Tobias Wagner (TW): “What systems do you use?”
Stefan Bock: “Originally, we were only running SUSE Linux Enterprise Server. But now, systems have been added in Red Hat.”
TW: “What made you look for an automation solution?”
Stefan Bock: “We previously had Foreman But now, a second operating system was just added, which we had to map. We, therefore, needed a unified solution so that we didn’t have to synchronize the entire software across two different systems.”
External employee: “The problem, as Stefan mentioned, is the number of systems we have to support. This starts with SLES12 over SLES15 and also RHEL7. The high number of repositories, some with several version strings at the same time, generates a lot of staging effort. For this purpose automation is essential.”
TW: “How and why did you become aware of the orcharhino?”
Stefan Bock:“We already had Puppet and Foreman. On this basis, a colleague started an evaluation with Katello and came across the orcharhino. Since we need to synchronize SUSE repositories, the orcharhino was the product of choice. One of the crucial points was that the included SSC module was written by ATIX themselves. Another important aspect is that ATIX provides support for this. This is particularly important in a government environment.”
External employee: “As Stefan mentioned, we use the upstream product Foreman. We have been using it for Puppet for five years now. I also had the Katello in the back of my mind for a long time, only this one did not support SUSE for quite some time. Meanwhile, the ATIX is very active in the Open Source Community, so that there is now a solution for it. The orcharhino, for which support is available, was the right product for our requirements”
TW: “What is the orcharhino currently used for?”
External employee:“So far, we’ve only used it to manage repos.”
TW: “What has changed since you used the orcharhino?”
External employee: “I would have to take away the fact that we are not yet in production – which is not due to orcharhino, but to internal processes. But for us, the big advantage is that with the orcharhino we can cover several operating systems with one tool and also simplify things like staging, etc.”.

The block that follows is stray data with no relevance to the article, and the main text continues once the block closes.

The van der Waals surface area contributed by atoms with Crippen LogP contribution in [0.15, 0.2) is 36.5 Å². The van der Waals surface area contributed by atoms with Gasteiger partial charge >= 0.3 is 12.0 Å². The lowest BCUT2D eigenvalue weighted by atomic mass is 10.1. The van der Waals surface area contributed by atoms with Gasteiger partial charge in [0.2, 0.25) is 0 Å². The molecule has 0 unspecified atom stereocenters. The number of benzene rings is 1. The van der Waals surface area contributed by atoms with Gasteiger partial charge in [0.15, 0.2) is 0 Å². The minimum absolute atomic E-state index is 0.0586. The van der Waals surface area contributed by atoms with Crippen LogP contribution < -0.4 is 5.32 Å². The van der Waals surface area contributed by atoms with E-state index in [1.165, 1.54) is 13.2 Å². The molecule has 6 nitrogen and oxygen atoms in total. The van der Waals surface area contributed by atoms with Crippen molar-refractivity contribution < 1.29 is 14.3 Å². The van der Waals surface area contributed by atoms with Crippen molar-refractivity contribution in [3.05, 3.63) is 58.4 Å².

Stefan Bock: “The repository management has clearly improved by using orcharhino. When rolling out a major release, we used to take a script controlled approach. In other words, we had to replace the entire repos here. In doing so, we always had systems that fell out of line. Now we can control the whole thing more effectively by activating keys and assigning different repositories.”
TW: “How many servers do you currently manage with the orcharhino on your test system?
Stefan Bock: “The use of orcharhino on about 3,500 SLES systems with different versions of SLES11 over SLES12 and meanwhile also SLES15 is definitely planned. In the Red Hat section, we are then at about 250 systems with currently Red Hat 7.6., which are then upgraded with the orcharhino to Red Hat 7.7. “
External employee: “We can already say that they will all be connected in the productive environment.
TW: “Are these servers physical or virtual?”
Stefan Bock: “There are physical servers, but we currently assume that there will be at least 2/3 virtual servers.”
TW: “What are you currently planning or which feature do you wish for the orcharhino?”
Stefan Bock: ” Overall, we are very satisfied at the moment. We are simultaneously in the process of building our own cloud solution. Therefore we try to use the Ansible function. There are a few small challenges here and there, but the interface for software management works very well.”
External employee: “If you ask what else we would like to have, these would be very specific things. One thing would be, for example, that there would be some sort of environment function like there is for Puppet, also available for Ansible. But like I said, this is very specific.”
TW: “Many thanks for your time and the pleasant conversation!”